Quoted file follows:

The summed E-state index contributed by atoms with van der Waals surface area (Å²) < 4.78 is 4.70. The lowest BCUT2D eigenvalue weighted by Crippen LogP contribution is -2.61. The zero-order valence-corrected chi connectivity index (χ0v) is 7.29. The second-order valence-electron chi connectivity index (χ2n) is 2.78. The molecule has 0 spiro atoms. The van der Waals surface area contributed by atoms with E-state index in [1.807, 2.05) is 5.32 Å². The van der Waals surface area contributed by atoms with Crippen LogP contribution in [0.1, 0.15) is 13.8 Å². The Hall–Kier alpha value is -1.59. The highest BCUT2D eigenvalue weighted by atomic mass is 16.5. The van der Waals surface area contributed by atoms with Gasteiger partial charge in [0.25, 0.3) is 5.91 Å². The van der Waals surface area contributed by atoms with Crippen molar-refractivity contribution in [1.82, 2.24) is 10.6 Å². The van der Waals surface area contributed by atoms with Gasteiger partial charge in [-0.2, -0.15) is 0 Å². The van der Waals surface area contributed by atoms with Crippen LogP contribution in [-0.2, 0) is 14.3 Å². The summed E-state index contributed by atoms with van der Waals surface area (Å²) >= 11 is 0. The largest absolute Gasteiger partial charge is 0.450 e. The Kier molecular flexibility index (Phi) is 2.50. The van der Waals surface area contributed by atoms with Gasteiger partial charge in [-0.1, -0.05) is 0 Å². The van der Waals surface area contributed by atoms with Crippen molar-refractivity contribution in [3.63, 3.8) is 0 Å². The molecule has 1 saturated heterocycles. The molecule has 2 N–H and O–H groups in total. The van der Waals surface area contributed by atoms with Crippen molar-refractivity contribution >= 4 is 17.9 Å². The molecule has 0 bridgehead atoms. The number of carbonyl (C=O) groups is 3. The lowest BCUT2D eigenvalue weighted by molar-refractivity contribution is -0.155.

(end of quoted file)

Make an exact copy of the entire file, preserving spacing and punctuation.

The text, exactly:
The summed E-state index contributed by atoms with van der Waals surface area (Å²) < 4.78 is 4.70. The lowest BCUT2D eigenvalue weighted by Crippen LogP contribution is -2.61. The zero-order valence-corrected chi connectivity index (χ0v) is 7.29. The second-order valence-electron chi connectivity index (χ2n) is 2.78. The molecule has 0 spiro atoms. The van der Waals surface area contributed by atoms with E-state index in [1.807, 2.05) is 5.32 Å². The van der Waals surface area contributed by atoms with Crippen LogP contribution in [0.1, 0.15) is 13.8 Å². The Hall–Kier alpha value is -1.59. The highest BCUT2D eigenvalue weighted by atomic mass is 16.5. The van der Waals surface area contributed by atoms with Gasteiger partial charge in [0.25, 0.3) is 5.91 Å². The van der Waals surface area contributed by atoms with Crippen molar-refractivity contribution in [1.82, 2.24) is 10.6 Å². The van der Waals surface area contributed by atoms with Gasteiger partial charge in [-0.2, -0.15) is 0 Å². The van der Waals surface area contributed by atoms with Crippen LogP contribution in [-0.2, 0) is 14.3 Å². The summed E-state index contributed by atoms with van der Waals surface area (Å²) >= 11 is 0. The largest absolute Gasteiger partial charge is 0.450 e. The Kier molecular flexibility index (Phi) is 2.50. The van der Waals surface area contributed by atoms with Gasteiger partial charge in [-0.1, -0.05) is 0 Å². The van der Waals surface area contributed by atoms with Crippen molar-refractivity contribution in [3.63, 3.8) is 0 Å². The molecule has 1 saturated heterocycles. The molecule has 2 N–H and O–H groups in total. The van der Waals surface area contributed by atoms with Crippen molar-refractivity contribution >= 4 is 17.9 Å². The molecule has 0 bridgehead atoms. The number of carbonyl (C=O) groups is 3. The lowest BCUT2D eigenvalue weighted by molar-refractivity contribution is -0.155.